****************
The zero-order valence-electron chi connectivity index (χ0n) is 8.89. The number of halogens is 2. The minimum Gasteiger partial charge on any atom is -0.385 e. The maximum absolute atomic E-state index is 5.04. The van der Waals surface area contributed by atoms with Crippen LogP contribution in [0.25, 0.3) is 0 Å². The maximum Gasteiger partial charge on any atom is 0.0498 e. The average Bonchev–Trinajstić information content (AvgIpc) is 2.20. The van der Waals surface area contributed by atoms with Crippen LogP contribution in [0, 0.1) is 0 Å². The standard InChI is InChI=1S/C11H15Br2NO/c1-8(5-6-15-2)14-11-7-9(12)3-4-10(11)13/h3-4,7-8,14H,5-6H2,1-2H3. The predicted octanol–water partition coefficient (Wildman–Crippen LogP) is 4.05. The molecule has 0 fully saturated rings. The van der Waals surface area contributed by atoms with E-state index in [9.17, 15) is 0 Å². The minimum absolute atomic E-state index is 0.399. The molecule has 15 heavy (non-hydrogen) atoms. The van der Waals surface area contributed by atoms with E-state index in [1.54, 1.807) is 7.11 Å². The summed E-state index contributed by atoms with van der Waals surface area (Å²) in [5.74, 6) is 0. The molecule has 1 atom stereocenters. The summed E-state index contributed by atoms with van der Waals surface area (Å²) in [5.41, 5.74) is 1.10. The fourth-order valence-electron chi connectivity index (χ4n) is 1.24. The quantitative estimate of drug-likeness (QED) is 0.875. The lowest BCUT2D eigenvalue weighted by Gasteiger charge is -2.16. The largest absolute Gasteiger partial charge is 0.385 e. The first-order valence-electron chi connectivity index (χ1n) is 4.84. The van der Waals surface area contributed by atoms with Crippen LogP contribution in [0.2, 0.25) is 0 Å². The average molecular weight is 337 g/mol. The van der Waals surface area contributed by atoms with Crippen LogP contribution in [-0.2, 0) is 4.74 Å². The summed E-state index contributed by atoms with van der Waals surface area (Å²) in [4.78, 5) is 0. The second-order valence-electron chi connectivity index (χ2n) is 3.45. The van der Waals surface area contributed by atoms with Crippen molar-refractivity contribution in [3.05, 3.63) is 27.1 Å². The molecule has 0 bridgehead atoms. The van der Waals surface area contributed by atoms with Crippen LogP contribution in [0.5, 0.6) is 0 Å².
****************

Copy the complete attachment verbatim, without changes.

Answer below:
The zero-order valence-electron chi connectivity index (χ0n) is 8.89. The number of halogens is 2. The minimum Gasteiger partial charge on any atom is -0.385 e. The maximum absolute atomic E-state index is 5.04. The van der Waals surface area contributed by atoms with Crippen LogP contribution in [0.25, 0.3) is 0 Å². The maximum Gasteiger partial charge on any atom is 0.0498 e. The average Bonchev–Trinajstić information content (AvgIpc) is 2.20. The van der Waals surface area contributed by atoms with Crippen LogP contribution in [0, 0.1) is 0 Å². The standard InChI is InChI=1S/C11H15Br2NO/c1-8(5-6-15-2)14-11-7-9(12)3-4-10(11)13/h3-4,7-8,14H,5-6H2,1-2H3. The predicted octanol–water partition coefficient (Wildman–Crippen LogP) is 4.05. The molecule has 0 fully saturated rings. The van der Waals surface area contributed by atoms with E-state index in [9.17, 15) is 0 Å². The minimum absolute atomic E-state index is 0.399. The molecule has 15 heavy (non-hydrogen) atoms. The van der Waals surface area contributed by atoms with E-state index in [1.54, 1.807) is 7.11 Å². The summed E-state index contributed by atoms with van der Waals surface area (Å²) in [5.74, 6) is 0. The molecule has 1 atom stereocenters. The summed E-state index contributed by atoms with van der Waals surface area (Å²) in [5.41, 5.74) is 1.10. The fourth-order valence-electron chi connectivity index (χ4n) is 1.24. The quantitative estimate of drug-likeness (QED) is 0.875. The lowest BCUT2D eigenvalue weighted by Gasteiger charge is -2.16. The largest absolute Gasteiger partial charge is 0.385 e. The first-order valence-electron chi connectivity index (χ1n) is 4.84. The van der Waals surface area contributed by atoms with Crippen LogP contribution in [0.2, 0.25) is 0 Å². The average molecular weight is 337 g/mol. The van der Waals surface area contributed by atoms with Crippen LogP contribution in [-0.2, 0) is 4.74 Å². The summed E-state index contributed by atoms with van der Waals surface area (Å²) in [4.78, 5) is 0. The second-order valence-electron chi connectivity index (χ2n) is 3.45. The van der Waals surface area contributed by atoms with Crippen molar-refractivity contribution in [3.05, 3.63) is 27.1 Å². The molecule has 0 bridgehead atoms. The van der Waals surface area contributed by atoms with Crippen LogP contribution in [0.5, 0.6) is 0 Å².